You’ve probably heard this before, but it doesn’t cease to amaze: 3 billion Google searches are performed each day and 204 million emails are sent per minute. Each day, 2.7 billion likes are sent on Facebook and 174 million messages are tweeted. Two new users join LinkedIn every second, 72 hours of video are uploaded to YouTube, and 700 YouTube videos are shared over Twitter every minute.
Hearing these stats about how much information is shared over the internet can be both shocking and humbling, but it can be difficult to process how large these numbers really are. But what if we could watch this information as it’s shared in real time?
One Second is a Web project that can help us gain perspective on the amount of sharing going down across the Web. The site visualizes everything that happens each second on the internet through simple charts. Want to know how many “Likes” Facebook posts receive each second? In a grid, One Second prints one Facebook logo for each “Like.” Curious as to how many YouTube videos are viewed in one second? Count the number of YouTube icons in One Second’s grid. To demonstrate the way we information shared over the internet piles up, One Second also times the number of seconds you spend on the site and updates the information on its site accordingly. Here’s an example from the top of the Dropbox chart:
Scroll through the page’s interactive one-page layout and watch data being shared on the internet one second at a time.
It can be difficult to catch the hard numbers from the site (the information changes every second, after all), so here is the data in a more static state. Each second on the internet,
- 197 Reddit votes are cast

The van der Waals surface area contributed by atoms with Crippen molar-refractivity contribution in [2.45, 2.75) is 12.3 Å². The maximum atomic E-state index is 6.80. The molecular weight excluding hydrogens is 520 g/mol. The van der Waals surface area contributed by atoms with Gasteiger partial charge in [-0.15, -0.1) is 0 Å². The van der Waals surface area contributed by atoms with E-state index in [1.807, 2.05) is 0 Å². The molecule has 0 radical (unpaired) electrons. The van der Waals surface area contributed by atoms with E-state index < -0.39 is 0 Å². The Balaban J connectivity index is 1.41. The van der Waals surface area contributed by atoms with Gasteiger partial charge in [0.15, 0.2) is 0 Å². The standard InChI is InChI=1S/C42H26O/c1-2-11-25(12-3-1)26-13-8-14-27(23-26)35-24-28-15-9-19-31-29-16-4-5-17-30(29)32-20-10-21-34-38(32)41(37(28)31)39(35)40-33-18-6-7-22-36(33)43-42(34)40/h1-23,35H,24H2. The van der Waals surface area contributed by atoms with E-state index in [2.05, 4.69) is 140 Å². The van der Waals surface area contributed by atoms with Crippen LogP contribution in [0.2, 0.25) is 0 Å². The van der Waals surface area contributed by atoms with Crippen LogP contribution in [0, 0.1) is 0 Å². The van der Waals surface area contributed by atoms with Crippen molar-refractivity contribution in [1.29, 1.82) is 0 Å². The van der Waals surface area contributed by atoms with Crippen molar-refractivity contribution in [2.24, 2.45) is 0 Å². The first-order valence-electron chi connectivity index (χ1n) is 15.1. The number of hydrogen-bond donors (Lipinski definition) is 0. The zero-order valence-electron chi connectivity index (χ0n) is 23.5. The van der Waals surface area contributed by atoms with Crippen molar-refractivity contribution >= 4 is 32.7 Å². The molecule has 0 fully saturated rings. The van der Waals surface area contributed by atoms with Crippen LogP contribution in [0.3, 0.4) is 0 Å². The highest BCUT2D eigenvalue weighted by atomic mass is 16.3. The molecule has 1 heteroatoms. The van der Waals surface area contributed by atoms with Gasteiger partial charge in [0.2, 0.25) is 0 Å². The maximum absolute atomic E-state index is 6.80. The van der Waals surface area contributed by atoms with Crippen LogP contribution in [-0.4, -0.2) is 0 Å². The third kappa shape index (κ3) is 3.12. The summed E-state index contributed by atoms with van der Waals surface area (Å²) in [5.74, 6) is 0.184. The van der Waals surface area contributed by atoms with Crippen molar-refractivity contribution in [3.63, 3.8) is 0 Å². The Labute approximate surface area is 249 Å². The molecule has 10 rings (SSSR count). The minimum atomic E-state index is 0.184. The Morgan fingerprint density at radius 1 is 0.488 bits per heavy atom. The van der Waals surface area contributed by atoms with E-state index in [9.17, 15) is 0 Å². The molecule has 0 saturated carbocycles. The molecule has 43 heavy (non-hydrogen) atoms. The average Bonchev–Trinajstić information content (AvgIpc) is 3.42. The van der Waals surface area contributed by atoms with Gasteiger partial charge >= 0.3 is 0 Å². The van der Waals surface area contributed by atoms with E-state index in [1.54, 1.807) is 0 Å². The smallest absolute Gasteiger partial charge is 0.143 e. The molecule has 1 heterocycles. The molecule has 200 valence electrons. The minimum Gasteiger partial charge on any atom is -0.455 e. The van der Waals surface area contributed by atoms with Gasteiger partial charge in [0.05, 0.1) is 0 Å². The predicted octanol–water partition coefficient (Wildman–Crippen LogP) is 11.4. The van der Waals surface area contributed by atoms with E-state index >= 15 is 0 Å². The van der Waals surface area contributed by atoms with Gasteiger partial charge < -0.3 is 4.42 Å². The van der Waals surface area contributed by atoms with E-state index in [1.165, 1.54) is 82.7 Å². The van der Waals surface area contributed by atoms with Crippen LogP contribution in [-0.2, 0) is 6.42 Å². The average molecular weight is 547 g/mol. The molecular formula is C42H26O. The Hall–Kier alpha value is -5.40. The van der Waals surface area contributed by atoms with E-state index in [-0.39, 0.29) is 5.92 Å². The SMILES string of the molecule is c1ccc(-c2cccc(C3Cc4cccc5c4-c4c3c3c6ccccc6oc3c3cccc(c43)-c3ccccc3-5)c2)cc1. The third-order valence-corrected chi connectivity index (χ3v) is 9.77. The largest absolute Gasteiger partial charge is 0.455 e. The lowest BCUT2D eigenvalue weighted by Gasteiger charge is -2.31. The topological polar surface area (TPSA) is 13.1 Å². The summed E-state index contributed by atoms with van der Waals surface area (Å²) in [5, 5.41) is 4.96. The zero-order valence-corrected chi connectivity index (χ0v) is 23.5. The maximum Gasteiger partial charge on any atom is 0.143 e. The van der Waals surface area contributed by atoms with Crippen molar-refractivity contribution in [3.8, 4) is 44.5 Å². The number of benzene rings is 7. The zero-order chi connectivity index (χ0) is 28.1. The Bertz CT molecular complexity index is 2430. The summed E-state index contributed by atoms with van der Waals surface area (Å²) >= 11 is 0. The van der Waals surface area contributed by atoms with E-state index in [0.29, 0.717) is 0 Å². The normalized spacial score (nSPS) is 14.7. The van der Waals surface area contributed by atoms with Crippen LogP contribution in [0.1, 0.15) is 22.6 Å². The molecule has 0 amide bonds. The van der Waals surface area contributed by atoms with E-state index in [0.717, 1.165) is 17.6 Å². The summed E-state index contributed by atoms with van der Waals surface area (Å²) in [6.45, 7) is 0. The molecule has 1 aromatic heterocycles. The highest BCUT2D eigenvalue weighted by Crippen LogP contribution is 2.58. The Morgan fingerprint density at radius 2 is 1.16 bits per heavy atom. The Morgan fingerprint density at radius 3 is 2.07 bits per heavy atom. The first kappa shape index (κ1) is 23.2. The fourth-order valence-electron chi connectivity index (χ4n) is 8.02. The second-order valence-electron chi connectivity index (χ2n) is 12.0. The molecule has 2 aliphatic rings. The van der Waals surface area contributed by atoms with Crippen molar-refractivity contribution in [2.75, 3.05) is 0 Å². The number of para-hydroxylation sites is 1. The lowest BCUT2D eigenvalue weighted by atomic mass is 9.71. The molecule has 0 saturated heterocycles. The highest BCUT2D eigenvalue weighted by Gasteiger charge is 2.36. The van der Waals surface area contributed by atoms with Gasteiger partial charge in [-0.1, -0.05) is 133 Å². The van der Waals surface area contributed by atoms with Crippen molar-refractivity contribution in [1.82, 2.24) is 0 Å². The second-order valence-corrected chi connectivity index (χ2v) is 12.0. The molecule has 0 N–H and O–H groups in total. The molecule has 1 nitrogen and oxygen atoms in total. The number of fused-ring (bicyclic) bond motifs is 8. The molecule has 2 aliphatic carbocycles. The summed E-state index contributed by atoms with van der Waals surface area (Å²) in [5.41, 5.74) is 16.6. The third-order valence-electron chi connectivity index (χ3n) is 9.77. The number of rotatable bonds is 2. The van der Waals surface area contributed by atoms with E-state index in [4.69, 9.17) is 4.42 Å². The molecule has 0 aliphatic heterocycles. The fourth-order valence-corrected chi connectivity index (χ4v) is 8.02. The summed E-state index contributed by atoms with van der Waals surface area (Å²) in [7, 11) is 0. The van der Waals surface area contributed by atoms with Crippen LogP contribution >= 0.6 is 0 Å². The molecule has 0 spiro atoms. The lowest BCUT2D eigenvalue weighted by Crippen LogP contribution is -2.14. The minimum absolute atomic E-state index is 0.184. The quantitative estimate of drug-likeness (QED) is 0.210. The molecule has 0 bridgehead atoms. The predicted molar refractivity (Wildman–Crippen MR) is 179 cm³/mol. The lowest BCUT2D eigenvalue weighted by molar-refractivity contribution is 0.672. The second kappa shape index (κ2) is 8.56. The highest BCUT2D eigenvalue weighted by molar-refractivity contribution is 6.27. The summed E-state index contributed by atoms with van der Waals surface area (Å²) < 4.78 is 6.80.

- 463 Instagram photos are uploaded
- 833 Tumblr posts are published
- 1,024 Skype calls are made
- 3,935 messages are tweeted
- 11,574 files are uploaded to Dropbox
- 33,333 Google searches are performed
- 46,333 videos are viewed on YouTube
- 52,083 posts are liked on Facebook
- 1.67 million e-mails are sent
That’s right, 1.67 million emails are sent each second! Wow.
At the bottom of the page, One Second points out that the rate of information sharing taking place has been an explosion in the data realm. Some of the networks collecting and processing vast amounts of information today are actually some of the youngest; 10 years ago Skype, Facebook, YouTube, Reddit, Twitter, Tumblr, Dropbox, and Instagram didn’t exist. In fact, just 20 years ago only 130 websites existed, and Google wasn’t one of them. Back then you had to pay for an email account through an Internet Service Provider! And what about 30 years ago? There was no such thing as the internet back then.
What information from One Second do you find most shocking? Share with us in the comments section!
Stupéfiant de réaliser à quel point Internet est un monde à lui seul, c’est un lieu de rencontre virtuel auquel il ne faut pas s’attacher car le danger est de se perdre dans les méandres de tous ces sites qui peuvent réserver des surprises bonnes mais aussi désagréables. La prudence est de mise.
There are 7 billion people in the world , so you simply cannot under estimate the power of technology.